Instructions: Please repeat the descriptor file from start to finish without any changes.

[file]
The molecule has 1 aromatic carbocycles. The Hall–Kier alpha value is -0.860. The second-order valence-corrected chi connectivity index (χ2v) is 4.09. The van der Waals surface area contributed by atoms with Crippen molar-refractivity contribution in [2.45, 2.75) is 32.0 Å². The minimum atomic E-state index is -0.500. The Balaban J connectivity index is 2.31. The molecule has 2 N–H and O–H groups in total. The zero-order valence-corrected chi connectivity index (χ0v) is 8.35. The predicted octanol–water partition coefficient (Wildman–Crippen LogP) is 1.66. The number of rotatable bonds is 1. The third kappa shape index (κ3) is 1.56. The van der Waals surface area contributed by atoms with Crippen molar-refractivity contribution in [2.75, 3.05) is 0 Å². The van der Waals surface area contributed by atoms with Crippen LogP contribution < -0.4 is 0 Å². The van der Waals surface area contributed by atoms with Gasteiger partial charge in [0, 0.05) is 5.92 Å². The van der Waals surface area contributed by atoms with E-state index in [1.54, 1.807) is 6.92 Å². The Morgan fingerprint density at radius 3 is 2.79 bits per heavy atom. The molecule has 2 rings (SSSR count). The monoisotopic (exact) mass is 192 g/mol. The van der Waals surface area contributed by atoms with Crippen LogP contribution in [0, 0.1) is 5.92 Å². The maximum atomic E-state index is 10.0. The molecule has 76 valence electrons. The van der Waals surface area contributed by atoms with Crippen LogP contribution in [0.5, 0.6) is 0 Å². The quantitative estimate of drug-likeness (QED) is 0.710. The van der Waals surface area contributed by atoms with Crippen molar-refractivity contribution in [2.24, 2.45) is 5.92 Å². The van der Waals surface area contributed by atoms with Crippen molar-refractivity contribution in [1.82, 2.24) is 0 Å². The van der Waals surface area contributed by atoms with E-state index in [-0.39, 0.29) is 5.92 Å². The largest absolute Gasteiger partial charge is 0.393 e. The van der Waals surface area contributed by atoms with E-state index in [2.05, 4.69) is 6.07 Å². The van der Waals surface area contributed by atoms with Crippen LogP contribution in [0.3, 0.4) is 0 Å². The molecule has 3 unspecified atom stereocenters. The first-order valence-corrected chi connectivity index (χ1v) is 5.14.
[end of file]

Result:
The molecule has 1 aromatic carbocycles. The Hall–Kier alpha value is -0.860. The second-order valence-corrected chi connectivity index (χ2v) is 4.09. The van der Waals surface area contributed by atoms with Crippen molar-refractivity contribution in [2.45, 2.75) is 32.0 Å². The minimum atomic E-state index is -0.500. The Balaban J connectivity index is 2.31. The molecule has 2 N–H and O–H groups in total. The zero-order valence-corrected chi connectivity index (χ0v) is 8.35. The predicted octanol–water partition coefficient (Wildman–Crippen LogP) is 1.66. The number of rotatable bonds is 1. The third kappa shape index (κ3) is 1.56. The van der Waals surface area contributed by atoms with Crippen molar-refractivity contribution in [2.75, 3.05) is 0 Å². The van der Waals surface area contributed by atoms with Crippen LogP contribution < -0.4 is 0 Å². The van der Waals surface area contributed by atoms with Gasteiger partial charge in [0, 0.05) is 5.92 Å². The van der Waals surface area contributed by atoms with E-state index in [1.54, 1.807) is 6.92 Å². The Morgan fingerprint density at radius 3 is 2.79 bits per heavy atom. The molecule has 2 rings (SSSR count). The monoisotopic (exact) mass is 192 g/mol. The van der Waals surface area contributed by atoms with Crippen LogP contribution in [0, 0.1) is 5.92 Å². The maximum atomic E-state index is 10.0. The molecule has 76 valence electrons. The van der Waals surface area contributed by atoms with Crippen LogP contribution in [0.5, 0.6) is 0 Å². The quantitative estimate of drug-likeness (QED) is 0.710. The van der Waals surface area contributed by atoms with Crippen molar-refractivity contribution in [2.24, 2.45) is 5.92 Å². The van der Waals surface area contributed by atoms with Crippen molar-refractivity contribution in [1.82, 2.24) is 0 Å². The van der Waals surface area contributed by atoms with E-state index in [-0.39, 0.29) is 5.92 Å². The largest absolute Gasteiger partial charge is 0.393 e. The van der Waals surface area contributed by atoms with E-state index in [2.05, 4.69) is 6.07 Å². The van der Waals surface area contributed by atoms with Crippen LogP contribution in [0.3, 0.4) is 0 Å². The molecule has 3 unspecified atom stereocenters. The first-order valence-corrected chi connectivity index (χ1v) is 5.14.